Friday Devotional: Five Loaves and Two Fish

Blog-Byline-BLeeThis past week I have been thinking about the story of Jesus feeding the 5,000. It is a beautiful story about Christ’s willingness and ability to multiply what we give him. I believe this story teaches that when we give Jesus all we have, he takes what we give him and blesses, multiplies and uses it to bless others in ways we never could have imagined.

In Matthew 14, we see Jesus getting into a boat in order to withdraw from people. Apparently, he wanted to put some space between himself and the crowds that had been pressing upon him. Although it seems Jesus’ intentions were to go to a desolate place alone, the crowds were so desperate to see Him, hear Him, and be touched by Him that they followed him on foot. He was unable to break free from the demands of the masses. Do you ever feel like the demands of people are pressing in upon you and all you want to do is break free and get some time alone? It seems that’s is the scenario Jesus found himself in that day. So what does he do?

In Matthew 14:14 we read, “When he went ashore he saw a great crowd, and he had compassion on them and healed their sick.” How does Jesus respond to the needs of the people? He has compassion on them and heals them. Despite the fact that he so desperately wanting to break free that he got into a boat by himself to go to a desolate place, he still put the needs of others ahead of his own. He surrenders his right to be alone and rest in order to minister to others. It just one of the many examples in the scriptures of Jesus laying down His life for those he loved.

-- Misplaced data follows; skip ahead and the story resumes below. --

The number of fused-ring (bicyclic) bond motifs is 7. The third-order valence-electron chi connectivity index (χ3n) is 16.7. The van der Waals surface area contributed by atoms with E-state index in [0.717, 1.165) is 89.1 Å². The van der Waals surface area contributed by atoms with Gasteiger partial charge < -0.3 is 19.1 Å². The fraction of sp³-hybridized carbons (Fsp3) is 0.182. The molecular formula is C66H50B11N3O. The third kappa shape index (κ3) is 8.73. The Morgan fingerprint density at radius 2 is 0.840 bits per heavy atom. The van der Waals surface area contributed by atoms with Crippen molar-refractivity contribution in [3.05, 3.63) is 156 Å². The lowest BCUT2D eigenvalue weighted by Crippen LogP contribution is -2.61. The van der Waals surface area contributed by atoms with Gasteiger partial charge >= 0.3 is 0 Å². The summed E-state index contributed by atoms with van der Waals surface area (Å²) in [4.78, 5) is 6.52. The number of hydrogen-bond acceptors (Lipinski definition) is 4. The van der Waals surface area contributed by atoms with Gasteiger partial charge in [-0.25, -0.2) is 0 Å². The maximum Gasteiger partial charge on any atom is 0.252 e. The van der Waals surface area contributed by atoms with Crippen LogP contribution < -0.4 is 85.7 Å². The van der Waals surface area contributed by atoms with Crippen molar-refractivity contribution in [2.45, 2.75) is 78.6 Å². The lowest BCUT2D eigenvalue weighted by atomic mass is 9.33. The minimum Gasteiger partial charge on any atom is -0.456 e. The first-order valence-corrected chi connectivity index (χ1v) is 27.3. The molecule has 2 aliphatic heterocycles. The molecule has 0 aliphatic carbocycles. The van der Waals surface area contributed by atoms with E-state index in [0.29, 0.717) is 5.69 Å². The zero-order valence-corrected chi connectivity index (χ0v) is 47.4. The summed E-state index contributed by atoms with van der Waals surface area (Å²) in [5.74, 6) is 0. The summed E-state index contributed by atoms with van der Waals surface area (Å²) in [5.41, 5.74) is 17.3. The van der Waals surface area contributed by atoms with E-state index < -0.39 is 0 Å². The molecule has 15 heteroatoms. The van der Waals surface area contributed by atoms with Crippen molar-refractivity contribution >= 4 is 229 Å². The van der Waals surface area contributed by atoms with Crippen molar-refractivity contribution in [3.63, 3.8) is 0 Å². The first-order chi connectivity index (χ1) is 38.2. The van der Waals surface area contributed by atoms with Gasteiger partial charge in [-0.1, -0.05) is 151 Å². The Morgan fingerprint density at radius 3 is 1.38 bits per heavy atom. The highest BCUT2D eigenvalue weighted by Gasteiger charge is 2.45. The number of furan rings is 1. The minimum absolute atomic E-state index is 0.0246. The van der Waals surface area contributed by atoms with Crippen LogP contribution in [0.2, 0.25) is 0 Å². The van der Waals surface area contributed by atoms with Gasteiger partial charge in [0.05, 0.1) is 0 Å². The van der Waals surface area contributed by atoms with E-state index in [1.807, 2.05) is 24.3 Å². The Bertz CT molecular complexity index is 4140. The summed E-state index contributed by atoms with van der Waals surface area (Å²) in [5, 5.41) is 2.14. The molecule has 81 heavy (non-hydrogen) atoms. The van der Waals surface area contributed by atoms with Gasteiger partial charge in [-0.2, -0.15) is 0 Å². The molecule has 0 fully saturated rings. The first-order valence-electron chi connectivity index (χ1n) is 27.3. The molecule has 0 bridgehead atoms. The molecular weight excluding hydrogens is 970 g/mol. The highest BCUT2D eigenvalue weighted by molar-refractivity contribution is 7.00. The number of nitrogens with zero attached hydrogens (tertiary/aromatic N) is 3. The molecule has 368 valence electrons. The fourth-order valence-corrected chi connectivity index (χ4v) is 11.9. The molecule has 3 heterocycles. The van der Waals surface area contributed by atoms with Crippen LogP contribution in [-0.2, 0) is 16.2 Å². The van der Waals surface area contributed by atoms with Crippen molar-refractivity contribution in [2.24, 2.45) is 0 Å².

But what happens next is unbelievable!

As the long day finally begins to wind down, the disciples tell Jesus to send the crowds home so they can all go get something to eat. Jesus responds by telling them, “You give them something to eat.” Their response, “We have only five loaves and two fish.”

Can you imagine this scene? The scriptures tell us that there were 5,000 men there. If you were to count women and children the multitude may have numbered more than 20,000. And all they have is five loaves and two fish. Surely, the disciples are exercising wisdom in suggesting everyone simply go home and take care of their own, but Jesus wants his disciples to learn a lesson so, referring to the five loaves and two fish, he tells them, “Bring them here to me.”

You guys know the rest of the story. He takes the food, prays, gives it to the disciples and tells them to give the food to all the people. In verse 20, we read, “And they all ate and were satisfied. And they took up 12 baskets full of broken pieces.” All 5,000 men and their families were filled and there was food to spare!

If you grew up in the church, you are very familiar with this story. It is one of the most famous stories told of the miraculous power and life of Christ. The story also gives us a wonderful window into Jesus’ heart for the multitudes of hurting and hungry people.

Although this story is by no means a new one to me, this past week I have been thinking about it in a fresh way. I have reflected on some areas in my own life where I have given Jesus my five loaves and two fish and in return have seen him take what little I gave him and multiply it in a miraculous ways. I have watched Him do the same things is the lives of many friends who have surrendered to Him and given Him all they have.

Here’s the thing, Jesus isn’t asking for much. That day all He needed was five loaves and two fish. And while He may not be asking for much, He is asking us to bring to Him what we have. As we do that, He is the one that blesses and multiplies what we bring him. When we surrender what we have and simply offer it to Jesus, He is able to take it and do with it abundantly, exceedingly more than all we could ask for or imagine. In the same way that in this story, everyone ate until they were satisfied, when we trust Christ and give to Him all that we have, He satisfies us and uses what we give Him to satisfy the world.

All He is asking is for us to bring Him our five loaves and two fish!


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